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Thread: Husband too touchy feely with sister

  1. #21
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    Brother spoon feeding sister? That seems quite odd to me, unless his sister is still a child.

    Hugging, linking arms and kissing (in the cheek I presume) is a cultural thing. If your husband was for example purely Dutch it could be concerning as they are not known to be so physically affectionate with each other. Cultural context matters here.

    Using nick names to refer to your sibling, I get. Using pet names or baby names, however, to show affection for your sibling I find weird.


    Having said that, was he behaving like that towards his sister before you married him?

  2. #22
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    You're overthinking...They're siblings. It's weird to be worried over a sister! You need to relax.

  3. #23
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    If you come from a family where there's very little physical affection, seeing this kind of display is going to feel very uncomfortable for you. Families vary enormously in the level of contact which they experience as normal, and whatever you experienced in your family of origin is what you take out into the world unless you re-examine it.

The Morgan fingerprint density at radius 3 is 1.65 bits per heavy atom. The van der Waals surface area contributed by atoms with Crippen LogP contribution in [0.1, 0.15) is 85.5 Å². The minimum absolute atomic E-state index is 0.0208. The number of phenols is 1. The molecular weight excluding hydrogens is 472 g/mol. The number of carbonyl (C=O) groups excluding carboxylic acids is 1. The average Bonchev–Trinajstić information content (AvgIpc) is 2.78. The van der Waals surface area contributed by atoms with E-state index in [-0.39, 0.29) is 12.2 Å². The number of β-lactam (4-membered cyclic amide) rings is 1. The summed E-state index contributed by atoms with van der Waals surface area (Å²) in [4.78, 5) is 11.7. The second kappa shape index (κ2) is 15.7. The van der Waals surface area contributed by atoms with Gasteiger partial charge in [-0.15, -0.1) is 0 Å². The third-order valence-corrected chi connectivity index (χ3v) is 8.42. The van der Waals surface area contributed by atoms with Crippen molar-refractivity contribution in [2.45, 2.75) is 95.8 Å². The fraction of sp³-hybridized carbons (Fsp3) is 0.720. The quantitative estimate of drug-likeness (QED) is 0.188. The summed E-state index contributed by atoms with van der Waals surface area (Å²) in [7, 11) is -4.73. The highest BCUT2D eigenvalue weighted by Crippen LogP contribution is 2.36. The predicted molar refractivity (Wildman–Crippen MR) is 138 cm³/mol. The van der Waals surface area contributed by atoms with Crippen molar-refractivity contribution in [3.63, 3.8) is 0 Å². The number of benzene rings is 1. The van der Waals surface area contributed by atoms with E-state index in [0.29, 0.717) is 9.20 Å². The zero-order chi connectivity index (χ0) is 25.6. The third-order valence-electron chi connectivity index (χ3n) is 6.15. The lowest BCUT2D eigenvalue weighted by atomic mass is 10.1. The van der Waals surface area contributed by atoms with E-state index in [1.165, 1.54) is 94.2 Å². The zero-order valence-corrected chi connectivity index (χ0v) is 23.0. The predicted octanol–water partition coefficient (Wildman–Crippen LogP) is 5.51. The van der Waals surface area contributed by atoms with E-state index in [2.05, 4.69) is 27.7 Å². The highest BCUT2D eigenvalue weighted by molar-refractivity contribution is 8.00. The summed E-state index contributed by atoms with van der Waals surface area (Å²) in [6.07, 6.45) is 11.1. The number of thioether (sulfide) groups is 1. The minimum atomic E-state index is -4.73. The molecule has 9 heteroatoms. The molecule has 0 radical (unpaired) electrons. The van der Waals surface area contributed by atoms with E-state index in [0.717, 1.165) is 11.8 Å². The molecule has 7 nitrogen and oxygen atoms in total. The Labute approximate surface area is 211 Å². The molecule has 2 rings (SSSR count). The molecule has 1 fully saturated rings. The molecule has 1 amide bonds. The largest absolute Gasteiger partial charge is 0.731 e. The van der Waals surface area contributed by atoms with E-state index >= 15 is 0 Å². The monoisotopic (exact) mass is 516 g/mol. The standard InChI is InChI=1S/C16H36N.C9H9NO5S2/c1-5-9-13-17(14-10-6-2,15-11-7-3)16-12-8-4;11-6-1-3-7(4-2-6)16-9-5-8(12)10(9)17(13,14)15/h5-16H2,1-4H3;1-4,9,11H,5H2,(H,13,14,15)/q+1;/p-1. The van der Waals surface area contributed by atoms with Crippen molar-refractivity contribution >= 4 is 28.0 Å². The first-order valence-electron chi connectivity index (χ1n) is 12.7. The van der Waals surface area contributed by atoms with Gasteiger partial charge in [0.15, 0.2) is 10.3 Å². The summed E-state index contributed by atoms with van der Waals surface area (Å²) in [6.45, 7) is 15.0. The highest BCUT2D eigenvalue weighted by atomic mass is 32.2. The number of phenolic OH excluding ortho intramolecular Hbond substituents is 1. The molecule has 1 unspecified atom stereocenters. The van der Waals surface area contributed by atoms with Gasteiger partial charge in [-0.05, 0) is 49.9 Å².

With your husband and his sister, it sounds as though they're just being silly and affectionate and there's nothing more to it than that. Calling a grown man "Boo boo" sounds more like a form of teasing and infantilising to comic effect than anything else. So does spoon feeding him/her cake.

    My current partner has a step sister who he lost contact with for a number of years; she was in her mid-teens when he was nine years old, and she 'parented' him when they were younger and part of the same family. Now, when we visit, she'll sidle up to him, put her arms round him in a huge hug and say in a little girl voice "He's my little brother!" It's hilarious, as he's 61 and considerably larger physically than she is - and the irony isn't wasted on her either!

    However, this kind of childlike activity is going to hook into your 'Critical Parent' if it's not part of your experience. (Look up Transactional Analysis in Wikipedia if you don't know what I'm talking about). You have a choice here; you can let it ruin your relationship OR you can sit back and accept that this is the way it is, and don't let it affect you... OR you let them get on with it, and call him "Boo boo" and tease him when you're together. That's if you haven't already got a silly pet name for him (something I highly recommend in all relationships).

  4. #24
    Platinum Member Wiseman2's Avatar
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    It sounds like you are not comfortable with his more physically demonstrative family at all. 😧

    Agree with your husband that you are jealous and creating "issues". They have been a family with whatever strange but essentially innocuous quirks much longer than you have been married.